Listen up, VOSBs and SDVOSBs! Major changes are in store for the Department of Veterans Affairs’ VOSB/SDVOSB program.
On November 6, 2015, the VA issued a proposed rule, which could drastically change the way the two eligibility requirements for VOSBs and SDVOSBs are interpreted. The VA explained the changes as follows: Continue Reading VA Proposes Changes to VOSB/SDVOSB Regulations, Aims for Consistency with COFC Ruling in Cohen Seglias’ Miles Construction Case
As many of you already know, back in February 2015, the SBA issued its long-awaited proposed rule aimed at expanding its mentor-protégé program. The proposed regulations implement changes introduced by the Jobs Act of 2010 and the National Defense Authorization Act of 2013, and would permit firms, other than those that are 8(a) Certified, to participate in the mentor-protégé program. Moreover, if the proposed rule becomes final, all of the companies participating in the revamped program will be able to take advantage of the exclusion from affiliation. While this was great news for many at the time, it has been almost nine months since this rule was issued and there has been no sign of any further action by the SBA. Many of our clients have been asking when the SBA is actually going to put these changes into effect. Well, it seems like we might finally have an answer. Continue Reading The SBA Offers Some Specifics on the Expansion of the Mentor-Protégé Program
Welcome to the second edition of Legal Landscape, a series we have developed with Onvia’s blog to provide government contractors with a quick, but thorough, summary of important legal developments and regulations in government contracting, as well as a plain-English explanation of how those developments may affect contractors at all levels of government. In this issue, we discuss recent compliance and enforcement trends in federal as well as state and local government contracting. State and local contractors should keep in mind that state and local agencies often look to changes in federal regulations as a guideline; changes recently made in the federal arena are likely to trickle down to state and local governments soon.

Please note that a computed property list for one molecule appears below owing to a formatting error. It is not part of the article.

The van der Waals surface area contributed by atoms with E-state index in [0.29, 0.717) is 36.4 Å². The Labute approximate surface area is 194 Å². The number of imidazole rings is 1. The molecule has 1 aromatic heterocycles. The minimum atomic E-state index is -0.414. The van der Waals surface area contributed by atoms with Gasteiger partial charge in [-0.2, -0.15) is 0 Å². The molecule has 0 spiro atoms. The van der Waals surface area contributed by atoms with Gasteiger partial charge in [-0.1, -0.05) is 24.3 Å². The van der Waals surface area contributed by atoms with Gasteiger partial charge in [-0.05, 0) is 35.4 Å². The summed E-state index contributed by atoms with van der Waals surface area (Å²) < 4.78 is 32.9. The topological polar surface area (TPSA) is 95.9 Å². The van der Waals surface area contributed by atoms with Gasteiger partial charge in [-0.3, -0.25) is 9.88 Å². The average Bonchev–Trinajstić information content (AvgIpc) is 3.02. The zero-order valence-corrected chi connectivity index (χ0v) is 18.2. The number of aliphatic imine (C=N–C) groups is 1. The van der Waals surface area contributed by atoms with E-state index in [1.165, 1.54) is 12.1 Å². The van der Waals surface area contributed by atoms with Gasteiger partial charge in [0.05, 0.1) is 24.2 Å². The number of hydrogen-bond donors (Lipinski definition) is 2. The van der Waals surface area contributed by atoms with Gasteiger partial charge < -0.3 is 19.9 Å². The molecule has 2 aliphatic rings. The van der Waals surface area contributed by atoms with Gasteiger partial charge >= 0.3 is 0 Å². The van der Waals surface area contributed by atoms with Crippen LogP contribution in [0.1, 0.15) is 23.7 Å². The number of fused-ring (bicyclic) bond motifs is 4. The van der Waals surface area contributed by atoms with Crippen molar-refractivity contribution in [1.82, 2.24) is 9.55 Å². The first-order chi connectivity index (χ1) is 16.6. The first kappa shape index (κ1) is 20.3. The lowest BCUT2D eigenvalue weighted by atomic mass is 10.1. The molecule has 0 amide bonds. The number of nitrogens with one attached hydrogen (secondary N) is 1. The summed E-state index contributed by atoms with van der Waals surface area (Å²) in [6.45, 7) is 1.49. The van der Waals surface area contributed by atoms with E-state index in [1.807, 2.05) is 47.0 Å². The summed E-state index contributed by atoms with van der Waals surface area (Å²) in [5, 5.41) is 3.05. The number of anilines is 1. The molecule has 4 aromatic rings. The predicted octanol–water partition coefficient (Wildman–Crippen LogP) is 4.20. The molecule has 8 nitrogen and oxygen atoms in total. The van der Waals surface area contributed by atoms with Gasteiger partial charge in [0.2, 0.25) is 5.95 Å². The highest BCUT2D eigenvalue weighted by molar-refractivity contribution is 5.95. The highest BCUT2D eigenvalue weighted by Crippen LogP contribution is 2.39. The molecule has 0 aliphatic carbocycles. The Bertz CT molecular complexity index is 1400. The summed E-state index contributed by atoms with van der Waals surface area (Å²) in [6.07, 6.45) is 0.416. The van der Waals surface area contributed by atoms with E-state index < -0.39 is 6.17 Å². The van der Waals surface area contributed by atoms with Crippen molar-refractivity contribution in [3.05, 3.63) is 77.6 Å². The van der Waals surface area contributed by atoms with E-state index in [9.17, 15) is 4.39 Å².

The Construction Industry offers tremendous opportunities and challenges for any business owner. However, when your customer is the federal government, there are extra requirements that can either make or break your business. What happens when you get the bad news that you didn’t win that contract you were competing for? Want to know why? Join Jennifer Horn and Maria Panichelli for the WIPP/Give Me 5 webinar The Fundamentals of the FAR, Part 3: Debriefing and Protests on Wednesday, April 29th to find out if there is any way to fight an agency’s decision and prevail—in spite of an initial rejection. In this webinar you’ll learn all about debriefings and protests. Jennifer and Maria will not only teach you how to use debriefings to see what you did wrong and what you did right, they’ll walk you through the proper protest procedure when you know the contract was improperly awarded to someone else. Register here!
WIPP is a national nonpartisan public policy organization advocating on behalf of its coalition of 4.7 million businesswomen including 75 business organizations. WIPP identifies important trends and opportunities and provides a collaborative model for the public and private sectors to increase the economic power of women-owned businesses. Give Me 5%, named after the 5% federal contracting goal for women-owned businesses, was created to educate women business owners on how to apply for and secure federal procurement opportunities. GiveMe5 is working to improve the WOSB Procurement Program to increase access to contracts for women entrepreneurs.
Jennifer M. Horn is a Partner at Cohen Seglias and a member of the Construction Group. She concentrates her practice in the areas of construction litigation and real estate.
Maria L. Panichelli is an Associate in the firm’s Federal Contracting Practice Group. Her practice includes a wide variety of federal contracting and construction matters, as well as all aspects of small business procurement.